To move or delete files within /var/spool/cups, you must have admin rights. I like to provide myself with full rights by opening the shell via sudo (sudo csh then enter password). There's no more need to authenticate, but be very careful, as the system is now completely in your hands!
[robg adds: We've covered the CUPS admin web interface before, and for something like this, I'd probably just use sudo on the file(s) to be deleted, instead of using a full-on root shell -- because I don't trust myself!]
I often find I'm working with several files nested deep within client project folders. Rather than clutter my screen with a pile of open Finder windows, I've instead created a Smart Folder that focuses on the active files I'm working on.
Create and save a smart folder with the following options:
Select Others... at the top of the Smart Folder and add the folder or folders you want included, making sure to uncheck other items like Macintosh HD, etc.
Kind = Any
Last Modified = Since Yesterday
You can change Kind to focus on specific files, or Last Modified if you are a little less active. I now have a Smart Folder in the sidebar which allows me to easily jump to the project files and folders I'm actively working on.
[robg adds: This is a pretty basic Spotlight/Smart Folders tip, but might be useful to those who are just starting to work with Smart Folders. This hint explained how to create a similar list of recent applications.]
After one of the recent 10.4.10 updates on an Intel iMac, the microphone on my Plantronics USB headset appeared to be disabled. The solution that worked for me was to use Applications » Utilities » Apple MIDI Setup, and access Properties For » Plantronics Headset under Audio Devices. At the bottom of the panel, there is a Mute checkbox, and unchecking this restored the microphone's operation.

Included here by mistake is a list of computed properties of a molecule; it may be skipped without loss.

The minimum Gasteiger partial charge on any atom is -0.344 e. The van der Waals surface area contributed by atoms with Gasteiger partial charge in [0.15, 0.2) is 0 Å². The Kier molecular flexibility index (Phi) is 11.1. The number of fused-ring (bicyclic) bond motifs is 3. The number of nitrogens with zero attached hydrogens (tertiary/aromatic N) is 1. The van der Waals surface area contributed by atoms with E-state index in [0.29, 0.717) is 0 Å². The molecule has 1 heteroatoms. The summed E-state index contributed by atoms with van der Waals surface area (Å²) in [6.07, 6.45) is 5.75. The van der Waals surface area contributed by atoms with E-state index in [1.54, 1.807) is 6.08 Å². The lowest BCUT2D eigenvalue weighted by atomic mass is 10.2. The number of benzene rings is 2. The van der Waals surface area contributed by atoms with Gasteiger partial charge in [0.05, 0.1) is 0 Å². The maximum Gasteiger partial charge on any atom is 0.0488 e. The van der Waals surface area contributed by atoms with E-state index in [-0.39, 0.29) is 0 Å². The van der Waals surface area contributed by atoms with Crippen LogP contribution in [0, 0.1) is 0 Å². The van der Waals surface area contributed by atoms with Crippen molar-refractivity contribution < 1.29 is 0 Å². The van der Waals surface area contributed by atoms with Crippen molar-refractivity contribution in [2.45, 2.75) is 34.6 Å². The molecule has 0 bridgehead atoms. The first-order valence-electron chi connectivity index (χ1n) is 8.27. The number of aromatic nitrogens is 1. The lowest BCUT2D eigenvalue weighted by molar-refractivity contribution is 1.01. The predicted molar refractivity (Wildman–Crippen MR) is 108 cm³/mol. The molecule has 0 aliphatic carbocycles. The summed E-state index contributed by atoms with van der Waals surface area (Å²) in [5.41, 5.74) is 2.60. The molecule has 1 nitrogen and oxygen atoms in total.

I can't take credit for the fix; I found it via Google on macspeech.com. However, I thought this might be worth passing on to macosxhints.
The 10.4.10 update did not cause this problem on a G4 PowerBook, so I believe this is related to the recent Intel audio fix that Apple released. However, after launching Apple MIDI Setup on the G4, the microphone was disabled and the checkbox was not accessible. The only solution there was to unplug and re-plug the headset's USB cable.
So, you don't want Spotlight's ugly blue lens present in the menu bar, right? How about concealing it? As an administrator, navigate to /System » Library » CoreServices » Search.bundle. Control-click on Search.bundle and choose Show Package Contents. In the new window that opens, navigate into /Contents » Resources. Copy MDSearchWidget_Normal-1.tiff to the desktop. Open this file in Photoshop or your editor of choice, and wipe the Spotlight lens and then save. (The file will get bigger -- from some 2.5k to 52k or so; it's OK.)
Now, check the permissions of original file and match it on our copied file by unlocking it. Lock it again and put it back inside the Resources folder, after removing the original and storing it in a safe place. Run Disk Utility and repair permissions and restart. Voila. The Spotlight lens is gone from the menu. However, there are two things that remain:
The space occupied by the Spotlight lens remains. The date is that much offset to the left.
By clicking on the place where the Spotlight icon was, you can still use Spotlight, just without looking at the icon.